Roast Lamb Chump on Crunchy Polenta with Butter Beans

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Preparation info

  • For


    Main Courses
    • Difficulty


Appears in

The Sugar Club Cookbook

By Peter Gordon

Published 1997

  • About

Chump of lamb is just restaurant-speak for lamb rump. We generally get it trimmed up with a small square of fat left on top. The meat is very tender and juicy and usually 250-300g (9-11oz) in weight. The garnish in this recipe works well with any cut of lamb from grilled cutlets to roast leg. I prefer to eat lamb on the medium side of medium rare, but cook it however you like. Buy the best-quality dried butter beans as you’d be surprised how the quality of dried beans can differ.


  • 6 trimmed lamb chumps
  • 300g (11 oz) dried butter beans, soaked in cold water overnight, then drained
  • 2 medium-sized leeks, finely sliced and rinsed clean
  • ¼ cup fresh rosemary leaves
  • 10 cloves of garlic, peeled and roughly chopped
  • ½ cup extra virgin olive oil
  • Salt and pepper
  • 200g (7oz) polenta grains, sieved to remove lumps
  • Olive oil
  • 1 medium-sized red onion, peeled and finely diced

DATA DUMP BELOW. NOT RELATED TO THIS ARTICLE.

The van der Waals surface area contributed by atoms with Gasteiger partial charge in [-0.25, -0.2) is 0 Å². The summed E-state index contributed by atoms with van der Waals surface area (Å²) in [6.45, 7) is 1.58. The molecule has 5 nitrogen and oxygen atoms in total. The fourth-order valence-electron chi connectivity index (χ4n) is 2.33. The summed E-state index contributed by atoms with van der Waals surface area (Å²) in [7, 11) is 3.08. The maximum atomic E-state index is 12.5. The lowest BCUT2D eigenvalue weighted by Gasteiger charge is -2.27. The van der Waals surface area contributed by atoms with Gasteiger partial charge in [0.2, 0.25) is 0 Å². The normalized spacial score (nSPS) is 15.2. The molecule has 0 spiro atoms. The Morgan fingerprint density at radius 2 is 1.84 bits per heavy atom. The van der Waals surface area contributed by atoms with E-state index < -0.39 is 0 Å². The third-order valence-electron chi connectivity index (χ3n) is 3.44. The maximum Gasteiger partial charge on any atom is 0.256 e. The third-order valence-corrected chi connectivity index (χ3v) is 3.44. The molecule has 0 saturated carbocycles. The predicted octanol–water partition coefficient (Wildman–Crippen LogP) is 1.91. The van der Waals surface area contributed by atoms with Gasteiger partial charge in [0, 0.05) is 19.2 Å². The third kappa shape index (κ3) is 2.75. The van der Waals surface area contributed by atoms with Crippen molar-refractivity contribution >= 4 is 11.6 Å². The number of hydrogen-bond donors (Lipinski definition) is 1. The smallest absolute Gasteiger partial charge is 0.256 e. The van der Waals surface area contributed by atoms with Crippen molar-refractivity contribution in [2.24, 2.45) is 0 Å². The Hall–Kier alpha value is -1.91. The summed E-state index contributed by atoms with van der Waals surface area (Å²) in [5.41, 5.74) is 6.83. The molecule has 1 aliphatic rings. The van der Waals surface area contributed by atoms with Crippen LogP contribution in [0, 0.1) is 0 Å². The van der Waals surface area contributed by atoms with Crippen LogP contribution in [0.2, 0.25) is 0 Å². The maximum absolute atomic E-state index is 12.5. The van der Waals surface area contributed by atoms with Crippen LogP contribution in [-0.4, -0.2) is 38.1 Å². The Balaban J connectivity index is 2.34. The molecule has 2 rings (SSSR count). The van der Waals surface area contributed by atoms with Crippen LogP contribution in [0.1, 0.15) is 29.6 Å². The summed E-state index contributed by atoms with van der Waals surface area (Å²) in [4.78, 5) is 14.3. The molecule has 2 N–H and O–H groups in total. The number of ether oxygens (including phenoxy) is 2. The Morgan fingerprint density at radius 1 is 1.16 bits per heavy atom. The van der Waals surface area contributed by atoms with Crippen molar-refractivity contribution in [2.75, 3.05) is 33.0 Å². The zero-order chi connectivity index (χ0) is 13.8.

• 12 fresh sage leaves, roughly chopped


Put the butter beans in a large pot and cover them with three times the amount of cold water. Bring to the boil, skimming off any foam, and turn to a rapid simmer. Add the sliced leeks, rosemary, half the garlic and the extra virgin olive oil. Stir well and cook for 1 hour, then add 300ml (11 fl oz) cold water and continue cooking until the beans are tender. Make sure they are always covered with liquid and always season after cooking to stop the skins toughening.

While they’re cooking make the polenta. Heat 100ml (3½fl oz) of the olive oil in a deep pot and fry the remaining garlic, onion and sage leaves over moderate heat for 6 minutes, stirring occasionally. Add 400ml (14fl oz) cold water, bring to the boil, and then add 1 teaspoon salt. With the water on a rapid simmer, pour in the polenta slowly in a continuous stream, whisking to prevent lumps from forming. Once it is all mixed in remove the whisk and stir with a wooden spoon for 1 minute. Oil a 20cm (8in) square baking dish, pour in the polenta and leave to cool.

Turn the oven to 220°C/425°F/Gas 7. Cut the polenta into finger-sized pieces and brush with a little olive oil; lay these on a baking sheet and cook in the oven for 20 minutes.

Heat a frying pan up to very hot, then season the chumps with a little salt and pepper and brush with a little olive oil. Place them in the hot pan fat side down and fry for 4 minutes before turning over and frying for 3 minutes. Turn each chump on all four sides and fry for a minute on each, then place them in an oven dish that has been heating up in the oven. Cooking time will depend on the size of the chumps and how you prefer to eat them. I suggest 8 minutes. Then take them from the oven and leave in a warm place for 10 minutes before eating – this allows the juices to stay in the meat and the flesh to relax.

Serve the polenta fingers on the beans with the lamb sliced on top. Drizzle with some meat stock.